In some ways, it was hardly fair how things fell for Donell Stanley.
The former four-star offensive line prospect had worked his way into the South Carolina football team’s starting lineup in his third year in the program, poised to convert steady development into playing time under a new coaching staff.
It lasted all of a few plays, and followed with a long, drawn-out rehab process with a false start in the middle.
“It was frustrating,” Stanley said. “Especially at the time. Didn’t know how to really take it. But I just found some positives in it. I got back, but it still wasn’t to 100 percent. So he wanted to just sit me out and not take any chances with it. Hopefully, the ankle’s doing good and, hopefully, I can get back and get back healthy and get back out there.”
The high ankle sprain Stanley suffered in the opening moments of 2016 ended up costing him the whole season. There were moments where it seemed as if he might return, but in the end, the 6-foot-4, 317-pound guard went for a medical redshirt.
He’d been mostly a special teamer the season before, but showed enough to get that starting nod and provide some depth on the interior for USC’s line, but that lasted only a few plays.
“It was definitely hard on him,” guard Cory Helms said. “He had a lot of support from us. He’s one of the most likeable guys in the world. It was hard. I think it will end up fueling his fire a little bit more this year.”
Stanley, a product of Latta High School, came out of spring looking to have a first-team spot, as a spot opened when Zack Bailey moved outside to right tackle. Stanley worked with the starters in the spring game, but will likely still have to hold off D.J. Park, another well-touted lineman from the same region of the state.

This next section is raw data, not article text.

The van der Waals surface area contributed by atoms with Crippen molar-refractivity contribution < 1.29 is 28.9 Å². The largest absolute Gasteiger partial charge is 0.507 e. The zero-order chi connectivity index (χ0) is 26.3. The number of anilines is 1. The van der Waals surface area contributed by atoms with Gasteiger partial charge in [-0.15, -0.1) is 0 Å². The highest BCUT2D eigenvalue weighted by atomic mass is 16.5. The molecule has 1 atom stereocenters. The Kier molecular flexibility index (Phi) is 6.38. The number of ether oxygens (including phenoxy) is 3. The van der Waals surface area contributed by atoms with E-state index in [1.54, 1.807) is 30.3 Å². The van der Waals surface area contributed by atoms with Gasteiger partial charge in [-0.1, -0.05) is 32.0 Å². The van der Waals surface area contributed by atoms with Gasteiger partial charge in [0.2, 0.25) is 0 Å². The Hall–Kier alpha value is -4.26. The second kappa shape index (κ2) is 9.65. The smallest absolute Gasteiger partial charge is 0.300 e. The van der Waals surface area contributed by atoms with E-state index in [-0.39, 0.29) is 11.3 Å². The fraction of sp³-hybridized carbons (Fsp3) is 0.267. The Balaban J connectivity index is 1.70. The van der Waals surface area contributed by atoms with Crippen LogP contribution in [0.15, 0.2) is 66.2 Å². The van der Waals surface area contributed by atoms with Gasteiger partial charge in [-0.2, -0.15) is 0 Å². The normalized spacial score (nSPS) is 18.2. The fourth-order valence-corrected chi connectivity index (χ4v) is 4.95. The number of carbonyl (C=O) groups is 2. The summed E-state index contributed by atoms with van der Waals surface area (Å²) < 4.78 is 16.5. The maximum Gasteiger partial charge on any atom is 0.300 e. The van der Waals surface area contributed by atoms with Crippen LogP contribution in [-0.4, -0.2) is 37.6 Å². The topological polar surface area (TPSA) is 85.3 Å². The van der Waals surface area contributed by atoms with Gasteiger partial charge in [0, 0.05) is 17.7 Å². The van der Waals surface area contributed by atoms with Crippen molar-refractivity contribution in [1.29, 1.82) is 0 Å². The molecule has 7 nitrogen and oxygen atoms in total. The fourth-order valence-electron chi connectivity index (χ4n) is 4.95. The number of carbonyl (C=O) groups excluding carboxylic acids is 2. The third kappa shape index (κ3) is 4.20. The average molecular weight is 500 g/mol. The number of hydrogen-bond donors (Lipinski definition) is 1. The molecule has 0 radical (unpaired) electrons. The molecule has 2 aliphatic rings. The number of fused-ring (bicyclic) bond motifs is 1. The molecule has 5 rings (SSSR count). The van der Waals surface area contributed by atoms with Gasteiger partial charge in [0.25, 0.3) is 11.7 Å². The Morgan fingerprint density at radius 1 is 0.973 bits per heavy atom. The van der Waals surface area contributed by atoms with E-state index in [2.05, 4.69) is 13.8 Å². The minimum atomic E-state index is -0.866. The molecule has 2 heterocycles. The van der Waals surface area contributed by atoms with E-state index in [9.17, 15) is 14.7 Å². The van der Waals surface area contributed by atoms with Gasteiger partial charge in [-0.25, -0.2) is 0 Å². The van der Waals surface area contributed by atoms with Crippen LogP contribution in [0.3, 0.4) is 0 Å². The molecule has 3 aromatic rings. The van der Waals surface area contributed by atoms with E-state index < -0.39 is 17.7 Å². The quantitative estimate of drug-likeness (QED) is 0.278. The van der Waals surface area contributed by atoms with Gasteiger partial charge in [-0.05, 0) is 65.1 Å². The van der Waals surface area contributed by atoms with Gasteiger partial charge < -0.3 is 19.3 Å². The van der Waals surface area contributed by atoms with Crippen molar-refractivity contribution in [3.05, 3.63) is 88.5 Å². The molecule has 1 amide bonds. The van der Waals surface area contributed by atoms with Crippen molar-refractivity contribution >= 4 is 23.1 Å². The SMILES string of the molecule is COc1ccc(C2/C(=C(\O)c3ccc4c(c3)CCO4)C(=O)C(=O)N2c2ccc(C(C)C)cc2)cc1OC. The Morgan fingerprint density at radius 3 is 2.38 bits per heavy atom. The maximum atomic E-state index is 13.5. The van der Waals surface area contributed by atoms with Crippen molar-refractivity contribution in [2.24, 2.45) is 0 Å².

The whole group, which lost only tackle Mason Zandi, had to go through the transition of Eric Wolford taking over for Shawn Elliott, but Stanley made a good early impression.
“He’s been working hard,” Wolford said at the start of spring practice. “Obviously, takes dunks every day in the classroom. When we talk about football, he asks good questions. He’s able to repeat back to me some of the things that we’re trying to teach. That’s a big part of teaching, can you teach it to me? Can you teach to me what a cage block is? When they start doing that, I feel like that gives them a chance to be a better player because now they can play fast and do what they need to do.”
The injury limited what Stanley was able to do in terms of off-the-field work through the 2017 season, but he said there were a few things he could manage.
“We did a lot of stuff, and I got a lot stronger, especially with my upper body, since I couldn’t walk or anything on it,” Stanley said. “I just took what advantages I could with it. Did some upper body stuff, worked on my hands. I feel like I got better during the time as much as I could.”
Without him, the Gamecocks offensive line struggled mightily with depth concerns. By season’s end, Park, who backed up at tackle and guard, had seen his snaps drop dramatically. Tackle Blake Camper also missed most of the season, so freshman Malik Young ended up starting the second half of the year.
The unit overall struggled, as the Gamecocks were one of the worst rushing teams in the country most of the year (a freshman quarterback also didn’t help their sack numbers).
Next year, USC should at least have more pieces in place. Young moved to left tackle. Bailey, the team’s best lineman, moved to right. Helms and Alan Knott have 42 starts in the interior line in the past four seasons they’ve played as Gamecocks.
And Stanley might slot into the last spot, making good on the missed chance he came so close to making good on a season ago.
“Donny’s great,” Bailey said. “I love him to death. Last year, he had that injury and that hurt him a lot. He was struggling coming back, struggling getting healthy and to get his strength back. I think now he just has that strength again. He’s done his rehab. He does rehab every single day.
“I think that’s what’s showing right now is just the fact that he’s up and ready to go and he’s being physical again.”